According to a new report, a futuristic industry you had no idea existed will soon be big business.
The Aibotix drone. Screenshot, Aibotix/YouTube
The prospect of a booming wind turbine drone-inspection industry conjures up the shiny, aspirational tech-done-right kind of vision we'd all like to see more of, doesn't it? Endless rows of clean power-generating turbines in the desert, friendly UAVs swarming gently around. A new study from a respected market research firm says we should actually expect to see scenes like that soon—and that those maintenance drones will be big business, too.
According to Navigant Research, the "cumulative global revenue for wind turbine UAV sales and inspection services is expected to reach nearly $6 billion by 2024."
Navigant has put together a new report detailing the projected rise of a nascent hybrid industry; one that most of us probably had no idea even existed in the first place. There were 270,00 wind turbines with 800,000 spinning blades in the beginning of 2015, according to Navigant. By now, in September, there are already thousands more.
Wind power is booming, with installation rates continuing to climb every year.
And all those turbine blades, and the mechanical parts that harness their power, eventually break down. Until recently, that meant a repairman had to climb the sometimes truly massive structures (the tallest stand over 600 feet) to perform high-flying, high-risk maintenance on the turbines. It's a dangerous gig that occasionally leads to fatalities, made more dangerous by the fact that technicians often don't have access to great data beforehand, and must diagnose issues once they get up there.
Now, increasingly, companies are sending drones up to do the scouting.
"Deterioration can cause reduced energy production in early stages and catastrophic and costly blade collapse if left unnoticed," Navigant says. "This is driving a brisk business in wind turbine blade inspections, a role that has traditionally been accomplished from the ground with simple visual inspections or more complicated and risky rope or platform access. A new approach using unmanned aerial vehicles... is rapidly muscling in as a middle option."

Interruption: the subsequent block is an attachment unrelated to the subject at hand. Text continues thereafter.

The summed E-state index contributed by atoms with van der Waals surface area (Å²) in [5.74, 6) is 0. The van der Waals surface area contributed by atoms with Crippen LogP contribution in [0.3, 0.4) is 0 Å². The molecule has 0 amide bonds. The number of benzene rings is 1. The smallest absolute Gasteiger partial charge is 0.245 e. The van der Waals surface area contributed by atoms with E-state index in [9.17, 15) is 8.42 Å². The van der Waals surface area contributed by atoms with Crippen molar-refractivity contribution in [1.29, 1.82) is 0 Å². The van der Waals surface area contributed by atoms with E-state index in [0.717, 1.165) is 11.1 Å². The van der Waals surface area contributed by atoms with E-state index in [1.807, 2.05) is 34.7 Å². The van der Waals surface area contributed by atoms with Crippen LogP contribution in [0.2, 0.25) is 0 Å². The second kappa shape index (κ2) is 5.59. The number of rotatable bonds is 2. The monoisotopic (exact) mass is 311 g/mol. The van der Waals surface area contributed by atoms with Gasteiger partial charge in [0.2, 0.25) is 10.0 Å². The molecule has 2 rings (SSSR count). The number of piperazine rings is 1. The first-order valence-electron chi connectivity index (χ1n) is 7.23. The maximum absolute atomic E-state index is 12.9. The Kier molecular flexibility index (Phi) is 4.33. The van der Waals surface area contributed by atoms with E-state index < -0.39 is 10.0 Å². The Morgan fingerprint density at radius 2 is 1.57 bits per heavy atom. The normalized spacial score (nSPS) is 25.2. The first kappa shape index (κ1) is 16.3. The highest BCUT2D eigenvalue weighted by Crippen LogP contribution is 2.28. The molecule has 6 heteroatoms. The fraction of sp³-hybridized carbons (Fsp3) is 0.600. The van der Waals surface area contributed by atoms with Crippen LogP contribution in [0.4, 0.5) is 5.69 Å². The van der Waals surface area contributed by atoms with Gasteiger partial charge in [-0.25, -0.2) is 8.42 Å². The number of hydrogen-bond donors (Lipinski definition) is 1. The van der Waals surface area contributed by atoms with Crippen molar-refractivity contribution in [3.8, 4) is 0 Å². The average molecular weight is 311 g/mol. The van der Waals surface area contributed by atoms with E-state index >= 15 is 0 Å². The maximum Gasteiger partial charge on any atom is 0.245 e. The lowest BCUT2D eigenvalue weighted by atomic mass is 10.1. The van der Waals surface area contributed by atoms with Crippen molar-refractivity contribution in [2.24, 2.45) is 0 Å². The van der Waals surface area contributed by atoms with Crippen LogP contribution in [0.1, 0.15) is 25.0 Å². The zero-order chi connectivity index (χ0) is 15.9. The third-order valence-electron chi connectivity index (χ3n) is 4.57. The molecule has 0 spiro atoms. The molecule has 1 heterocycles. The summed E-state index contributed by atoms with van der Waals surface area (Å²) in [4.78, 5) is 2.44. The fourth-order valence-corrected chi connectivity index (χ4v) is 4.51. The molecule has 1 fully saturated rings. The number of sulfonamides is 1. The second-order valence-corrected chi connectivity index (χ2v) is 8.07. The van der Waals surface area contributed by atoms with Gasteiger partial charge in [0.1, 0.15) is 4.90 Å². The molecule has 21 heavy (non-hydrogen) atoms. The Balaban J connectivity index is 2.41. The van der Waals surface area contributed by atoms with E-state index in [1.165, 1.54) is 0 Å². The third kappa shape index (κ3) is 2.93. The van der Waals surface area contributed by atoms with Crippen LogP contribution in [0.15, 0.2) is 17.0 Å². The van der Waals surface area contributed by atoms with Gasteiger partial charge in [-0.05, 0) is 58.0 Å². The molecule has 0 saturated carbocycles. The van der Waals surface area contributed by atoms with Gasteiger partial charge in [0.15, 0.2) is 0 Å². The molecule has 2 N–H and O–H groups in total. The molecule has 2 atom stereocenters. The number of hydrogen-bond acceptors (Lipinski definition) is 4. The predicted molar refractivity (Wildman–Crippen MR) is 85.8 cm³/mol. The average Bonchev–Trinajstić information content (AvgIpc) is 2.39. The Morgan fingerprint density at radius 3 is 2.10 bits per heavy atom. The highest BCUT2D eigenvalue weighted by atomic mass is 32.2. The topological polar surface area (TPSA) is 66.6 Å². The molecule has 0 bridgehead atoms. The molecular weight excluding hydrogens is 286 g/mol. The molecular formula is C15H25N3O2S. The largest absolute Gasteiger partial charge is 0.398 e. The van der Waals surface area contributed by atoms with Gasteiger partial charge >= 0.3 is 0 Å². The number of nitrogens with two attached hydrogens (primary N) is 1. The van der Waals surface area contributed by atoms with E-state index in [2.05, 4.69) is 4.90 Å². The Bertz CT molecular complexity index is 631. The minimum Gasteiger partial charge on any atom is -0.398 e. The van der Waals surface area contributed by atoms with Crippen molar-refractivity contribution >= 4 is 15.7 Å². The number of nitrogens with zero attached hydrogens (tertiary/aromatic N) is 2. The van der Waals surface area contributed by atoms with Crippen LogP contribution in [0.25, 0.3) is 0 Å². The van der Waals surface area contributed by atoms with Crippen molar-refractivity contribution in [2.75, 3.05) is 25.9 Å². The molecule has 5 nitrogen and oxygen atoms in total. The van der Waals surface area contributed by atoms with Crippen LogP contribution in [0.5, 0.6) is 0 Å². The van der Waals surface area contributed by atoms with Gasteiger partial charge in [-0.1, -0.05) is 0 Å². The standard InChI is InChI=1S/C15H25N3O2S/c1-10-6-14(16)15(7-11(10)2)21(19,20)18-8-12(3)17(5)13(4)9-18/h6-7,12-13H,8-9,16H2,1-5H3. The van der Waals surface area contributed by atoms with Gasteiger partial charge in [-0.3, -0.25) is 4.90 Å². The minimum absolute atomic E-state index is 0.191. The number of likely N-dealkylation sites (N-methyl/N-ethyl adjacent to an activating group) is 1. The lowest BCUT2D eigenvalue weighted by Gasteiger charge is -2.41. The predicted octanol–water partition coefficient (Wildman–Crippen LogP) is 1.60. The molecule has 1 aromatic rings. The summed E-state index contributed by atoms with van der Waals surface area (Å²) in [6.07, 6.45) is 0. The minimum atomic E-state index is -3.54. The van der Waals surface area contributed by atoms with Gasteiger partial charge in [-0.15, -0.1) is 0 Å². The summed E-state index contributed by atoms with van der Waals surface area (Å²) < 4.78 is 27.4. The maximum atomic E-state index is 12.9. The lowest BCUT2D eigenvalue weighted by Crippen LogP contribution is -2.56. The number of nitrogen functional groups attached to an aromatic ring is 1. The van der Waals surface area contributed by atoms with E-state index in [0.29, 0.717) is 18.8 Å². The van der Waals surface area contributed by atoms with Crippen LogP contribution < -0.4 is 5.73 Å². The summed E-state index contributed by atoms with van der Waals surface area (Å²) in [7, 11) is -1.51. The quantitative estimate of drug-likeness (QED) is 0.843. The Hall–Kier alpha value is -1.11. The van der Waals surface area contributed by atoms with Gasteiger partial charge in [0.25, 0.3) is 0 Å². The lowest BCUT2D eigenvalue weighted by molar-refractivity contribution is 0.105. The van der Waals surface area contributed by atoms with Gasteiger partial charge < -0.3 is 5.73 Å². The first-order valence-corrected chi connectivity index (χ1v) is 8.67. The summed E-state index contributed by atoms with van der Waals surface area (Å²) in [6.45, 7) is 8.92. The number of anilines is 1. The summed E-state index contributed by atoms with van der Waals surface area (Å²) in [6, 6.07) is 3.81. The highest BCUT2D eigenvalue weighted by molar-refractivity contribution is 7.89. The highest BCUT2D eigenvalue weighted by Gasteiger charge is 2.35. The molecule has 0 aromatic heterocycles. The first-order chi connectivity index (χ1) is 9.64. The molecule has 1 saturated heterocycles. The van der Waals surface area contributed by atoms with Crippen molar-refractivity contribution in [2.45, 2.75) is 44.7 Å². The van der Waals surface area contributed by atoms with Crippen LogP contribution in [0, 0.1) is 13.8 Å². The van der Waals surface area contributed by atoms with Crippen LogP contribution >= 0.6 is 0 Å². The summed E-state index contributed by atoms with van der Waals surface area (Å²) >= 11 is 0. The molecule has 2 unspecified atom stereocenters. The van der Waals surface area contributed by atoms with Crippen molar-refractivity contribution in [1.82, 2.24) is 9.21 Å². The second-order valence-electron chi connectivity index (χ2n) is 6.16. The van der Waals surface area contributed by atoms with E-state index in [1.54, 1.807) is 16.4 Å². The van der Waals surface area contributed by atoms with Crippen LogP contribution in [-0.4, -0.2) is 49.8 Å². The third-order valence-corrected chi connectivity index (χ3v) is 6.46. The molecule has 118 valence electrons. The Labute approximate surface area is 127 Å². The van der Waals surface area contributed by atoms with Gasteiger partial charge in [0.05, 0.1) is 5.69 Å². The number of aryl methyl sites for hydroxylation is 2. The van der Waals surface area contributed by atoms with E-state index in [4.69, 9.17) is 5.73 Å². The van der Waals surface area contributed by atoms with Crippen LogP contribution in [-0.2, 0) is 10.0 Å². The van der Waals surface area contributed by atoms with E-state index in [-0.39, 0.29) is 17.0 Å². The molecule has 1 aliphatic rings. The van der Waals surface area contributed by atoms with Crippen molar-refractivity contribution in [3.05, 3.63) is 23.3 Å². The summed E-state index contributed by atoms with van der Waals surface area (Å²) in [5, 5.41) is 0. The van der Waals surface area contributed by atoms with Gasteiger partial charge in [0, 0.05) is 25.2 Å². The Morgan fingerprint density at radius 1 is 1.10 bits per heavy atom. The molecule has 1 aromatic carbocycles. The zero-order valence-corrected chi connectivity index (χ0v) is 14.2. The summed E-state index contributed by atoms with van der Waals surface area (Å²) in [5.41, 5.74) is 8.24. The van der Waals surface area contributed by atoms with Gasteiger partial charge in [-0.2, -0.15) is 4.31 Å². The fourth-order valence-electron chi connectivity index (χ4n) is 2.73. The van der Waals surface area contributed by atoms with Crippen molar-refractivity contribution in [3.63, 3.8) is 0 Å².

Indeed, trade magazines have already been hyping the rise of wind turbine repair bots like AutoCopter—large, sturdy drones that can ascend quickly and observe the system in HD video. And companies like Aibotix are marketing its drones specifically to wind turbine companies.
"Multi-rotor UAV units with robust stability in strong winds, strong battery life, and sharp optics are essential," Navigant notes. "Equally important is the integration of data analysis systems and inspection services"—software that can automate the data processing. Combined, the firm estimates the wind turbine drone industry will be generating $6 billion worth of revenue in nine years.
For a frame of reference, the entire worldwide surf and skate industry is estimated to create $6 billion worth of revenue. The global tortilla industry—for chips, fast food chains, and tacos—is worth $6 billion. In less than ten years, an industry you've never heard of, performing a niche task that didn't exist ten years ago, will be at least that big.
It's encouraging, too—the trend forecast heralds the rise of both more clean energy infrastructure and smart uses of drone tech. Who knows what else the drones will find up there.